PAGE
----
Few surgeries are a bigger deal than a heart transplant. During a heart transplant, doctors have to open you up, take out your actual heart, and then put a new one in. Naturally, this process can turn deadly. Of course, it's more complicated than that, but few people actually know what happens in a heart transplant. How does your body react? How do doctors keep you alive when you're literally heartless? The details of a heart transplant's impact on your body - as well as how it's done - are as fascinating as they are frightening.
For those wondering if the body can reject a heart transplant, the answer is a resounding yes. There are numerous horror stories of transplants gone wrong, and in the early days of this procedure, death was pretty common. However, the five-year survival rate is now much better than 50/50, which gives those who need the procedure hope. Still, it's pretty taxing on your body in some very gruesome ways.
Without getting too gory, it's worth noting that some of the information here is graphic and not for the faint of heart. But if you're ready to know how a heart transplant is done and how your body responds, read on.
The whole time a heart transplant is taking place, your body is going to know that something is going terribly wrong. Even under general anesthesia - even though you're unconscious, and you have a machine working for you - your body can still tell that something invasive is happening inside you. It knows your bones are being broken; it knows someone is cutting you. And it responds by sending a ton of antibodies to the site of the turmoil, and your immune system starts working overtime.
In fact, internally, your body starts to hit panic mode and thinks you're sick. It tries to make sure you will not get an infection and that it's ready to fight off any foreign invaders. It also gets ready to prevent you from feeling pain by releasing endorphins.
Once the surgeons decide that the heart is fully attached to you and won't move or come loose, they have to restart the flow of blood. To do this, the surgeons will take you slowly off of the bypass machine and begin restoring the direction of your blood through your new heart. This is done gradually, rather than all at once, and during this period your heart will likely start beating again all on its own. However, sometimes that doesn't happen. Sometimes your heart doesn't remember it's supposed to beat and won't connect with your brain correctly.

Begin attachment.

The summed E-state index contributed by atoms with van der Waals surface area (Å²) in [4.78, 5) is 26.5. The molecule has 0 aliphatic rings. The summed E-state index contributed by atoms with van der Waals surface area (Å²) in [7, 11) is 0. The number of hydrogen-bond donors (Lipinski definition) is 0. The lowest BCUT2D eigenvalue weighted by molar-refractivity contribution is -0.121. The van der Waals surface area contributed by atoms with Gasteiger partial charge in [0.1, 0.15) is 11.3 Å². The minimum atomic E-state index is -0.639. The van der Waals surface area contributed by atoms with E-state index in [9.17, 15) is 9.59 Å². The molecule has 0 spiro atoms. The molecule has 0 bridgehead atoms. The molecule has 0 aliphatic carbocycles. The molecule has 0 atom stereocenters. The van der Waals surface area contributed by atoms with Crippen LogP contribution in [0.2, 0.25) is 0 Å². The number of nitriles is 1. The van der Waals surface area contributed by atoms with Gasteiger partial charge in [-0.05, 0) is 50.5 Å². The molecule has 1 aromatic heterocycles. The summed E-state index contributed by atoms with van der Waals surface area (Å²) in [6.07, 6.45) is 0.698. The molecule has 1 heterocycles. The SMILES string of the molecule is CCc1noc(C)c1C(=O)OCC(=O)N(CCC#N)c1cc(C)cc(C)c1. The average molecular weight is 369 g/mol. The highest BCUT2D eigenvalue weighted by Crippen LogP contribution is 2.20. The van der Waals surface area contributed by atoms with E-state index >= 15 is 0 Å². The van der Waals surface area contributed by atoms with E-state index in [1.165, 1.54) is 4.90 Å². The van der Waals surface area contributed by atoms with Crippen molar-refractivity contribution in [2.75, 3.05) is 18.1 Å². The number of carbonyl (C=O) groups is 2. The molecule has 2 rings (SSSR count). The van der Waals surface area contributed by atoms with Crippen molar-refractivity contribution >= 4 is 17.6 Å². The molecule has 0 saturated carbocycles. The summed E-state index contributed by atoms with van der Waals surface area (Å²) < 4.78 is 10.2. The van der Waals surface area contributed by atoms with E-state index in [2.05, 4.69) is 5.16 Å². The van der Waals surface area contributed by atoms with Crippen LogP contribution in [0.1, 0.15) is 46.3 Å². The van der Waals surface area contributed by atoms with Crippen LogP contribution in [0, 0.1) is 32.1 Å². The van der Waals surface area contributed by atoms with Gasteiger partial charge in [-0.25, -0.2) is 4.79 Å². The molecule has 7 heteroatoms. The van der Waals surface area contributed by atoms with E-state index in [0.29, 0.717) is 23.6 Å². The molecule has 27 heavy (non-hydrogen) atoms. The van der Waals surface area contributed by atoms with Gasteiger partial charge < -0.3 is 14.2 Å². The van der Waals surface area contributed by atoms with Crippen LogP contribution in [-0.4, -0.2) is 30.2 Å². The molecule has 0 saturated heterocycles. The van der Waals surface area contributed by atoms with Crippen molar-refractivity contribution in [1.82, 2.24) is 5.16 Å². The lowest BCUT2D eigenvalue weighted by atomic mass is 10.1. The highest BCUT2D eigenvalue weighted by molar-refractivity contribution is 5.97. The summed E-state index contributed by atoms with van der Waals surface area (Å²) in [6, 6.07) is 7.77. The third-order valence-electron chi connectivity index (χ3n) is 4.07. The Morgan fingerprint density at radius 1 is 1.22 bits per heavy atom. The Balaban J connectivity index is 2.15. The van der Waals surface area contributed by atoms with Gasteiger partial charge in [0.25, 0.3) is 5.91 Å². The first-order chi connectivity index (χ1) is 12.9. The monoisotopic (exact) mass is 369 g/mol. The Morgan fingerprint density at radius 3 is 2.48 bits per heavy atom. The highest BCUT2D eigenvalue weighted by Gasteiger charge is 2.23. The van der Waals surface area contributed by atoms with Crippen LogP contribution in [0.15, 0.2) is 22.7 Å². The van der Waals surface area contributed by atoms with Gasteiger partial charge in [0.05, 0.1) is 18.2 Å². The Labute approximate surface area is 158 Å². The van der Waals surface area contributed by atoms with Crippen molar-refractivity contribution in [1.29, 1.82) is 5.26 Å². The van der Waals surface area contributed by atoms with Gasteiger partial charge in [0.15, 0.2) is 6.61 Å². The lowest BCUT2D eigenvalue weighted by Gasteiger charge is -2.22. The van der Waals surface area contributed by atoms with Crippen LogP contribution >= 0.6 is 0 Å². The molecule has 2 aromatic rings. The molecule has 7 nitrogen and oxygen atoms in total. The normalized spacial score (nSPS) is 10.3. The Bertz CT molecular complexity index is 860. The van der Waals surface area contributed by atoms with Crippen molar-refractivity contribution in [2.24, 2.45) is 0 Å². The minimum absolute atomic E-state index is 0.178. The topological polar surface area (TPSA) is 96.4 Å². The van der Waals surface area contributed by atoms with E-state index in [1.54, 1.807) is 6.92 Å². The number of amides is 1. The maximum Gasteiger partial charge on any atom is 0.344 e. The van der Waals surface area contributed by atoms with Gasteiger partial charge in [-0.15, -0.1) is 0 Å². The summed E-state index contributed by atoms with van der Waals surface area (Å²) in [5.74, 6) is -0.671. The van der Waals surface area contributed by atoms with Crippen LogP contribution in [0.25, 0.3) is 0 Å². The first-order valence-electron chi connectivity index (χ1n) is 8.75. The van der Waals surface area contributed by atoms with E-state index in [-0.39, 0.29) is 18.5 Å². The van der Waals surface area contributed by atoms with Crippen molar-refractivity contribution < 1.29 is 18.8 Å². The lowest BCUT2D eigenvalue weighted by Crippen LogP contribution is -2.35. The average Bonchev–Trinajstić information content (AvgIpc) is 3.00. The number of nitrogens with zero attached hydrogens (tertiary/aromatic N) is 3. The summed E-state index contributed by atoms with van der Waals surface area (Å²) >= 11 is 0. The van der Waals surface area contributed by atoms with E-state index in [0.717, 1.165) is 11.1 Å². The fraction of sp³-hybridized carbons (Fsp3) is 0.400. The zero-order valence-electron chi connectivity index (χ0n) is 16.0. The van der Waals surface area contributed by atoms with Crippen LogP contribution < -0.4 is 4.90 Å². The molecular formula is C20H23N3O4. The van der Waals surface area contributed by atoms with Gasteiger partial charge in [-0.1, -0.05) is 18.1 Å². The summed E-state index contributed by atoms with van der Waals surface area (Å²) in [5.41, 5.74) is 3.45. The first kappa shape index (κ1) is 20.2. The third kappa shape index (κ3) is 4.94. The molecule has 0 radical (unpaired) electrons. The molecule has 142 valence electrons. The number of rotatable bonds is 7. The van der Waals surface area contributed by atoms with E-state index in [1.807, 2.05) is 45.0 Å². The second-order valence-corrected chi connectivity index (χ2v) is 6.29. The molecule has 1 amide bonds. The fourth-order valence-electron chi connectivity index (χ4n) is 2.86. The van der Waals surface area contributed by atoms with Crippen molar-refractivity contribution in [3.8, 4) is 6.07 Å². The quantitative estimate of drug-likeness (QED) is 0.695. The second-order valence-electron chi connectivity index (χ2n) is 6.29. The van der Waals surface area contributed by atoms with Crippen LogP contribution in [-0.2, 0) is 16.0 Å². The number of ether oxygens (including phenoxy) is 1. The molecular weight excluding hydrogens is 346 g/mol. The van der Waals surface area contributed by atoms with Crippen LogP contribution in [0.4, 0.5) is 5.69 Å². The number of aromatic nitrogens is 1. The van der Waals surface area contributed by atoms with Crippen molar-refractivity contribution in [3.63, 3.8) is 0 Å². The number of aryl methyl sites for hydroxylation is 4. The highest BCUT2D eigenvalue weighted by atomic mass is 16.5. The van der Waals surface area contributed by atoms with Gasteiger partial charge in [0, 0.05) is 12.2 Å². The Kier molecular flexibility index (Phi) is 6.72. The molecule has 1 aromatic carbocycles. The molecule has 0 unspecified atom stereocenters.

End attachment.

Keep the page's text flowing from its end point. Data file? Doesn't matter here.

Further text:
To fix this, surgeons have to use electrical impulses to remind the heart that it has a job to do. They occasionally do that by electrocuting you, or rather directly electrocuting your heart. Luckily, this tends to do the trick, but it's no less of a frightening idea.
After the doctor has sewn you up, and closed your chest with wires, staples, and sutures, you'll be moved to an ICU for recovery. But be aware: this is anything but a speedy recovery. For one thing, you're going to be pretty much full of tubes. Tubes will be inserted into your veins and body in order to drain blood and fluids from around the heart. You'll have an IV to keep your fluids and blood levels up. And, most importantly, you'll be hooked up to a breathing tube to keep your lungs inflating normally. This may stay in for a few hours - or even several days - and your lungs are not the only parts of you that need tubes.
You'll have a tube that goes into your stomach to remove any excess air that you swallow, at least until your bowels start working normally. You'll even have a tube that helps you relieve yourself of waste. The fact of the matter is, for up to two weeks, you'll be in the hospital and be a patchwork of tubing.
Let's be clear: a heart transplant hurts. Think about it, your bones get broken; your flesh and muscles get cut; and you have a brand new heart thudding away inside your chest. How could it possibly not hurt? Lucky for you, the doctors know that this pain can persist for days and even weeks, so they'll prescribe you pain medication for the long term and give you pain medication in your IV drip for the short term. This, at least, you can self-administer with the click of a button.